As far as the iguanas are concerned, our driver laughed as he told us how good they are to eat. “Tastes like chicken,” he sniggered. Later in the week, we encountered a restaurant where iguana soup was the special of the day and decided we had to at least give it a taste. Overall, not too bad. It didhave a chicken taste and texture but was a bit bony (sort of like eating a poorly filleted fish) and chewy. Next time I might opt for the pumpkin soup that seemed to be so popular, although this too seemed strange for a desert island.
Then there was our experience with the locals of Bonaire. This was one more contrast to our travels in Hawaii, and the commercialism that abounds there. Everywhere we went in Bonaire, our encounter with locals was the friendliest we had ever experienced. It didn’t matter where you were from, the color of your skin, whether male or female, or the status of your clothes. When passign someone on the street, some variation of hello was said. Not once did a person go by without a verbal greeting, and I tested it numerous times only to receive a hello in every instance. Doesn’t seem so extraordinary? I pose the following challenge to you: the next time you go out in public, make a mental note of how many people acknowledge your presence, or you theirs.
One of the more memorable highlights of our trip was exploring Bonaire’s Washington Slagbaai National Park. Our gracious apartment manager, Nadia, offered to drive us since only trucks or jeeps are allowed there, and two young ladies in their teens joined us for the ride. Their parents work for a cruise line, and they had been living on Bonaire for the past seven months. Before moving, they lived in Australia, and both are home schooled. The oldest, who is now a senior, even brought her laptop to work on homework while we made a stop to snorkel! During this particular outing, we learned about life and education outside the U.S. from the perspective of a young adult, and as we made our way through the park it was refreshing to have such vibrant, intelligent and inquisitive young women with us.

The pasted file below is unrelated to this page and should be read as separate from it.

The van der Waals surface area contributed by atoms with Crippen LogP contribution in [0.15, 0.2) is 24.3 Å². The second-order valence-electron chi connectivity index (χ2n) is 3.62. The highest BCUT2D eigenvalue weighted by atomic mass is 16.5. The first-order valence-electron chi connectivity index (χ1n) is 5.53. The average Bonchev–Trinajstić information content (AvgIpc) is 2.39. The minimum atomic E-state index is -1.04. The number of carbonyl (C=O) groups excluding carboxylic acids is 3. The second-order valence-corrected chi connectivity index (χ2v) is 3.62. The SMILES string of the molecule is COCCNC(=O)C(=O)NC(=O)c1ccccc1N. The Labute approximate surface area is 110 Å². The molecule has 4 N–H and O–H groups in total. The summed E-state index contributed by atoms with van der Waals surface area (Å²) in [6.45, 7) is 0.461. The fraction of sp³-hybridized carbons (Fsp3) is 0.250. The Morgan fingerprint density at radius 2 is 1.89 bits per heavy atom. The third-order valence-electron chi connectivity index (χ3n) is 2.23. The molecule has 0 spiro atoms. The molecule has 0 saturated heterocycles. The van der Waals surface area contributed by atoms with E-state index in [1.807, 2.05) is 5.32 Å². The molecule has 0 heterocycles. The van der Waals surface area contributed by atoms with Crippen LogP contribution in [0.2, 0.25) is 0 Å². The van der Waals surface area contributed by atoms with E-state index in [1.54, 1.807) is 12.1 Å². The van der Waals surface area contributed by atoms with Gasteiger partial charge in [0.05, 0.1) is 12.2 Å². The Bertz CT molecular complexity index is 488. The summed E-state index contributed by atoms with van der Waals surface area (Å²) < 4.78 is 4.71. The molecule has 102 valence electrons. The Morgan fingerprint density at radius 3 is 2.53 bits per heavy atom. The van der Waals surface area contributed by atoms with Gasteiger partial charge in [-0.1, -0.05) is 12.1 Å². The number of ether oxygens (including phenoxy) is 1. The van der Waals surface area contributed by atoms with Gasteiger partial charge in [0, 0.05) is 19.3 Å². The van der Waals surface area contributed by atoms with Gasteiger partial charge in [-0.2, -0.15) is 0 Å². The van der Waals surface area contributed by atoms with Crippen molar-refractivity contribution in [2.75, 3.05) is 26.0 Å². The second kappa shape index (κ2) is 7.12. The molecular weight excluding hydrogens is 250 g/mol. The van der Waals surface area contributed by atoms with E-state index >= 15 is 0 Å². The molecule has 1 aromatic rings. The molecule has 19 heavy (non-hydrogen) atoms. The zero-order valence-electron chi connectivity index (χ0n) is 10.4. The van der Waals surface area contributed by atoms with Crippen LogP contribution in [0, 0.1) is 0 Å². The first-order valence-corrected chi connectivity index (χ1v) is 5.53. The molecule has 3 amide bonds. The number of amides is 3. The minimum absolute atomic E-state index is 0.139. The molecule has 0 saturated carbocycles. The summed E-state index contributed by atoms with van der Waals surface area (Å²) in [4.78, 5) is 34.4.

We made our way around the park in the company pickup truck, and Nadia was a pro with a stick-shift. This was important, since most all the roads outside the capital city are not paved and the terrain is dry and rocky in places. On the road, both in the park and out, the iguanas zipped this way and that to outrun the truck. We even had to stop for a couple of them engaged in what we couldn’t decide was an act of fighting, or love-making. Then there were the donkeys that roamed freely, and we had to stop a few times to give one the right of way. A dark cowlick runs down their backs and across their shoulders, making a cross. Local legend says that this is the species that carried Mary as she followed the star, and Jesus before his death.